The Piece
The Project
All content of this site is copyright 2006 by J.C. Lozos
The Piece

Mahler composed the Lieder eines fahrenden Gesellen (most commonly translated as Songs of a Wayfarer but more literally translated as Songs of a Travelling Journeyman) in 1884-1885. Mahler used the compositional process as a way to deal with depression and letdown, as he did in many points during his life. This particular channeling of negative energy into creative energy was the result of an unrequited affection Mahler had for the singer Johanna Richter. He admired and praised her physical beauty and her musical prowess, but she had no interest for the twenty-four-year-old conductor. Richter's marriage to another man sent Mahler into the dark place that produced this music.
Mahler wrote his own texts for this cycle, though they are heavily influenced by the folk poetry of Des Knaben Wunderhorn, an anthology from which he later drew many song texts. The original plan for the cycle included six songs, though only four made it into the completed version. The cycle was initially written for piano and voice, but was expanded to a full orchestral version several years later.
The Lieder eines fahrenden Gesellen are also important in that they started out Mahler's integration of the genres of song and symphony. The first movement of the First Symphony draws much of its thematic material from the second Wayfarer song, "Ging heut' morgen übers Feld," and the third movement of the same piece quotes the fourth song, "Die zwei blauen Augen von meinem Schatz." This fascination with combining these two genres lasted throughout Mahler's entire compositional career, culminating in his song cycle-symphony Das Lied von der Erde.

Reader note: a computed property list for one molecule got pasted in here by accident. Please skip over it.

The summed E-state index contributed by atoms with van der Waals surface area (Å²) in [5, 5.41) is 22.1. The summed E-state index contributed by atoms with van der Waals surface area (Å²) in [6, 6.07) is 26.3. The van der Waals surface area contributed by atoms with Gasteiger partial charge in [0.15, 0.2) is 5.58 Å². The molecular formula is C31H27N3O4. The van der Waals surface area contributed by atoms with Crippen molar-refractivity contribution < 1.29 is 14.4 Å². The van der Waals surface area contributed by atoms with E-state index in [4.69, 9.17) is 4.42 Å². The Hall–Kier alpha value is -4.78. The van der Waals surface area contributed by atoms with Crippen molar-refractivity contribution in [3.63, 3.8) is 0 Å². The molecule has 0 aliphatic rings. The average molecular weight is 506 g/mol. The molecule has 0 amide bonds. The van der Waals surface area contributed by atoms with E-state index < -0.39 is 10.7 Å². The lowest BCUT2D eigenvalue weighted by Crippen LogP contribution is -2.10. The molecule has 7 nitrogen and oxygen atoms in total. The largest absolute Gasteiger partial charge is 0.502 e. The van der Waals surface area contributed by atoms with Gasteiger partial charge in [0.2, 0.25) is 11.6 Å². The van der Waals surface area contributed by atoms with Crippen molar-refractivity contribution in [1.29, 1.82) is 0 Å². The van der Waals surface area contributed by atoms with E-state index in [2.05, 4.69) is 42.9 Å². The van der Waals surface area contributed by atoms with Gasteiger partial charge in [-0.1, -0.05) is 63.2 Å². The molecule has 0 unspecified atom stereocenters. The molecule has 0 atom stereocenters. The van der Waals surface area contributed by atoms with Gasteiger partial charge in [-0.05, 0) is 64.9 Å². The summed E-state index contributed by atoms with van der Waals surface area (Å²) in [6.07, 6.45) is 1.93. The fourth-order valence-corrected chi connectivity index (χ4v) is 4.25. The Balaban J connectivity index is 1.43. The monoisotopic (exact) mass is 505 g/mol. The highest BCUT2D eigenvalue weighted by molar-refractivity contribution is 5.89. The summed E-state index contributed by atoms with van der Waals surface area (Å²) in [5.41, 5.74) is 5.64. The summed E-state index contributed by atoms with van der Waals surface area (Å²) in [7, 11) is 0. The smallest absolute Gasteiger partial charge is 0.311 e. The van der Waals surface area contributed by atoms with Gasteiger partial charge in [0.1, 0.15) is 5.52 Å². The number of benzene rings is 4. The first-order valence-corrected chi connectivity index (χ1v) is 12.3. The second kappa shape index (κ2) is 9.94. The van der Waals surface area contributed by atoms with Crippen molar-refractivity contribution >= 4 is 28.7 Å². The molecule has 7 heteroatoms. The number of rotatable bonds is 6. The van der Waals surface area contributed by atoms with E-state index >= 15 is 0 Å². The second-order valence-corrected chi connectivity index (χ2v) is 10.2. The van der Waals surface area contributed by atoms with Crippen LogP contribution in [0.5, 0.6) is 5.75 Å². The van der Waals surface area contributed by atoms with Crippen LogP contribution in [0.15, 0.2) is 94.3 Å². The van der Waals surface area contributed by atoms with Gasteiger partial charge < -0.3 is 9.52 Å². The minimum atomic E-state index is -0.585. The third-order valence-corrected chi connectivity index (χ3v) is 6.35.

The Project

After completing my illustrations for Das Lied von der Erde, I realised that I'd enjoyed working on them so much that I'd simply have to illustrate more of Mahler's songs. While that left me with many choices of what to do next, I was most immediately inspired by the imagery of the Lieder eines fahrenden Gesellen.
While most of the people and places in this set of illustrations aren't meant to be anyone or anywhere in particular, the Wayfarer himself is based somewhat off a 1881 photo of Mahler himself. At that point in his life, the composer sported a beard that, in my opinion, didn't suit him terribly well. Since the Wayfarer character is a reflection of Mahler's own character, though, I figured I should draw the character with some, but not all, of his traits. Thus, the brown-haired Wayfarer (Mahler's hair was black) who doesn't look awful with a beard.
These illustrations were done on Bristol vellum with Prismacolor markers and Staedler pigment liners. The translations on this site are my own.